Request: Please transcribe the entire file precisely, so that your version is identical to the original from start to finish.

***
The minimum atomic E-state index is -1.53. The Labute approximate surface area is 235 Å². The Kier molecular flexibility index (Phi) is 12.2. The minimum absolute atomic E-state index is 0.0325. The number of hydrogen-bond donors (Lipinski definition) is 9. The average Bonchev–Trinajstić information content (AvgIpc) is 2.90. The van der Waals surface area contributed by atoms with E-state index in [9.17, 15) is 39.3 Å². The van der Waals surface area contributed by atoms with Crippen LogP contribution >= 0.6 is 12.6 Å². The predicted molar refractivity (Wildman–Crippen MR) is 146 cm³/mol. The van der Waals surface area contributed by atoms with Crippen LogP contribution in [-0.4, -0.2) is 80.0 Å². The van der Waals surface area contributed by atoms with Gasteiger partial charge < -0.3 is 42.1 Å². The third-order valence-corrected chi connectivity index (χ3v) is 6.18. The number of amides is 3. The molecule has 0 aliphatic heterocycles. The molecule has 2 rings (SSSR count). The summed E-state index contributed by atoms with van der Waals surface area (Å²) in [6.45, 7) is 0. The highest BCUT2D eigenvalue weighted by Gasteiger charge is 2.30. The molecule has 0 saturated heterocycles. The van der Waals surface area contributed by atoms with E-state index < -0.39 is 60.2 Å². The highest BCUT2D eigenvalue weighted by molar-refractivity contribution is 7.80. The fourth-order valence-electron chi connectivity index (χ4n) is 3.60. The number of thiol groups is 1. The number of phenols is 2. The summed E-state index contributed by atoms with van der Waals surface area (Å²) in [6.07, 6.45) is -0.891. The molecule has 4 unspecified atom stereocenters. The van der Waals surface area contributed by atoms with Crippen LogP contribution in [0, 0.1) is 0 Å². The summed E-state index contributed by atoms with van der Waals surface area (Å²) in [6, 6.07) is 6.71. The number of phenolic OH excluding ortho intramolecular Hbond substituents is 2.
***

The minimum atomic E-state index is -1.53. The Labute approximate surface area is 235 Å². The Kier molecular flexibility index (Phi) is 12.2. The minimum absolute atomic E-state index is 0.0325. The number of hydrogen-bond donors (Lipinski definition) is 9. The average Bonchev–Trinajstić information content (AvgIpc) is 2.90. The van der Waals surface area contributed by atoms with E-state index in [9.17, 15) is 39.3 Å². The van der Waals surface area contributed by atoms with Crippen LogP contribution >= 0.6 is 12.6 Å². The predicted molar refractivity (Wildman–Crippen MR) is 146 cm³/mol. The van der Waals surface area contributed by atoms with Crippen LogP contribution in [-0.4, -0.2) is 80.0 Å². The van der Waals surface area contributed by atoms with Gasteiger partial charge < -0.3 is 42.1 Å². The third-order valence-corrected chi connectivity index (χ3v) is 6.18. The number of amides is 3. The molecule has 0 aliphatic heterocycles. The molecule has 2 rings (SSSR count). The summed E-state index contributed by atoms with van der Waals surface area (Å²) in [6.45, 7) is 0. The highest BCUT2D eigenvalue weighted by Gasteiger charge is 2.30. The molecule has 0 saturated heterocycles. The van der Waals surface area contributed by atoms with E-state index < -0.39 is 60.2 Å². The highest BCUT2D eigenvalue weighted by molar-refractivity contribution is 7.80. The fourth-order valence-electron chi connectivity index (χ4n) is 3.60. The number of thiol groups is 1. The number of phenols is 2. The summed E-state index contributed by atoms with van der Waals surface area (Å²) in [6.07, 6.45) is -0.891. The molecule has 4 unspecified atom stereocenters. The van der Waals surface area contributed by atoms with Crippen LogP contribution in [0, 0.1) is 0 Å². The summed E-state index contributed by atoms with van der Waals surface area (Å²) in [6, 6.07) is 6.71. The number of phenolic OH excluding ortho intramolecular Hbond substituents is 2.